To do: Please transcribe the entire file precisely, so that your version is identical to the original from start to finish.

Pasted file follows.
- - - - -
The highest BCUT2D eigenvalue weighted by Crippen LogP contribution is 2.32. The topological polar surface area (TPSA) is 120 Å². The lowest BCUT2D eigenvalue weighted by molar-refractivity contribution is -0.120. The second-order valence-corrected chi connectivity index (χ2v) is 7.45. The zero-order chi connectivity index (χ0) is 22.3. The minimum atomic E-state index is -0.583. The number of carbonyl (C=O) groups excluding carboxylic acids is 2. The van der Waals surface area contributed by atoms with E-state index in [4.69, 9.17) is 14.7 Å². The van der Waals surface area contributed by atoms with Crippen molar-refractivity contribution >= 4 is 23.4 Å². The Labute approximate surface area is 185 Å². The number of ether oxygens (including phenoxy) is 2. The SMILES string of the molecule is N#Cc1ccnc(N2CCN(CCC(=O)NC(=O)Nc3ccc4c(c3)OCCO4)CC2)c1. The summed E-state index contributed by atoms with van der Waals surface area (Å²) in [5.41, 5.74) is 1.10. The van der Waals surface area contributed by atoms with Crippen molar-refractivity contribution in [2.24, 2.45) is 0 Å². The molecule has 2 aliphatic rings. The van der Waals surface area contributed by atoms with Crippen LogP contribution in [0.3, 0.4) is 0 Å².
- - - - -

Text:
The highest BCUT2D eigenvalue weighted by Crippen LogP contribution is 2.32. The topological polar surface area (TPSA) is 120 Å². The lowest BCUT2D eigenvalue weighted by molar-refractivity contribution is -0.120. The second-order valence-corrected chi connectivity index (χ2v) is 7.45. The zero-order chi connectivity index (χ0) is 22.3. The minimum atomic E-state index is -0.583. The number of carbonyl (C=O) groups excluding carboxylic acids is 2. The van der Waals surface area contributed by atoms with E-state index in [4.69, 9.17) is 14.7 Å². The van der Waals surface area contributed by atoms with Crippen molar-refractivity contribution >= 4 is 23.4 Å². The Labute approximate surface area is 185 Å². The number of ether oxygens (including phenoxy) is 2. The SMILES string of the molecule is N#Cc1ccnc(N2CCN(CCC(=O)NC(=O)Nc3ccc4c(c3)OCCO4)CC2)c1. The summed E-state index contributed by atoms with van der Waals surface area (Å²) in [5.41, 5.74) is 1.10. The van der Waals surface area contributed by atoms with Crippen molar-refractivity contribution in [2.24, 2.45) is 0 Å². The molecule has 2 aliphatic rings. The van der Waals surface area contributed by atoms with Crippen LogP contribution in [0.3, 0.4) is 0 Å².